rotation

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rotation

1. Spinning motion of a celestial body or a group of gravitationally bound bodies, such as a galaxy, about an axis, as distinct from orbital revolution. Almost all celestial bodies show some degree of rotation. Young stars arrive on the main sequence with a high rotation rate; this results from the conservation of angular momentum during their collapse from a cloud of interstellar gas. As a star ages, structural changes in its interior and interactions with its surroundings produce changes in its speed of rotation. The hottest (O and B) stars have very great rotation rates of about 200–250 km s–1. Sunlike stars spin more slowly as they age, although some are able to retain their rapid rotation. The faster the rate of rotation the broader and shallower the star's spectral lines and the stronger the magnetic field (see corona). See also differential rotation; direct motion; synchronous rotation.
2. One complete turn of a celestial body about its axis. The Earth takes one sidereal day to make one rotation. Ideally the rotation period of other bodies is measured as the time interval between successive passages of a meridian line on the surface across the center of the disk, as seen from Earth. The solid surface may however be unobservable and indirect measurements, as by radar, are then employed. The rotation period of a gaseous body, such as the Sun or the planet Jupiter, varies with latitude, being greatest at the equator (see differential rotation).

rotation

[rō′tā·shən]
(computer science)
An operation performed on data in a register of the central processing unit, in which all the bits in the register are shifted one position to the right or left, and the endmost bit, which is shifted out of the register, is carried around to the position at the opposite end of the register.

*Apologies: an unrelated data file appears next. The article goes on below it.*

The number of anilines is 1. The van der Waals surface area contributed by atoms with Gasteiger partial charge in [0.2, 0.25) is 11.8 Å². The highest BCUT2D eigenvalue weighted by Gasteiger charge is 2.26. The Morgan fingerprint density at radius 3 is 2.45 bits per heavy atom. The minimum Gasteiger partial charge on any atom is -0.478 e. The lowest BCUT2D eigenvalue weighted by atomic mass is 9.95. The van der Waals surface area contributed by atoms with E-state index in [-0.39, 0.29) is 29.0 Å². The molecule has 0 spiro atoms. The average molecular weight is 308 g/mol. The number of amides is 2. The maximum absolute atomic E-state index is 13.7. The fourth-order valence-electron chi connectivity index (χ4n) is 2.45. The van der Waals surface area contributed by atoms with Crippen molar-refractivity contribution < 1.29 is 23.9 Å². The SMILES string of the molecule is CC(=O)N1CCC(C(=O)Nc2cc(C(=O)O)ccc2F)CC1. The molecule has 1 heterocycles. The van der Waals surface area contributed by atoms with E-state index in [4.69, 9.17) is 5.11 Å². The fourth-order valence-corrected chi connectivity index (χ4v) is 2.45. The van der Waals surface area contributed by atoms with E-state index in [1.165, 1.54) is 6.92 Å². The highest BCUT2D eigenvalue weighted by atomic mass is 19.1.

(mathematics)
(mechanics)
Also known as rotational motion.
Motion of a rigid body in which either one point is fixed, or all the points on a straight line are fixed.
Angular displacement of a rigid body.
The motion of a particle about a fixed point.
References in periodicals archive ?
For pelvic motions, WR has a significantly restrictions on pelvic rotation, pelvic tilt, and lateral motion of pelvis.
Studies have shown existence of pelvic rotation during walking in the frontal and the transverse planes for approximately 5[degrees] and 4[degrees], respectively 21].
This would suggest a greater torso rotation relative to the pelvic rotation is needed to achieve an accurate pass.
Similarly, limb height during batt derriere was achieved via anterior pelvic rotation (range: -12[degrees] to -39[degrees]) and pelvic obliquity (range: -43[degrees] to -88[degrees]).
The talented crew gyrates in Fosse's nervy way of stringing steps together--strut, accented pelvic rotation, thrust, shoulder shrug, split kick, and provocative pose.
The swing point of interest for the x-factor calculation was calculated as the difference between the upper torso rotation angle and the pelvic rotation angle at the top of the backswing.
Conversely, the degree of axial pelvic rotation (about Z-axis) was similar between throwers at the end of the backswing, but differed considerably at ball release.
The dependent variables were the pelvis and gesture leg orientation angles at the events and the peak values: anterior pelvic tilt (AT), posterior pelvic tilt (PT), left lateral pelvic tilt (LT), left pelvic rotation (LR), right pelvic rotation (RR), hip flexion (FL), hip hyperextension (HE), hip external rotation (ER), and hip abduction (AB) (Fig.
This implies that the pelvic rotation diminished after the BS event in the skilled group, while their upper trunk segment displayed a continuing motion.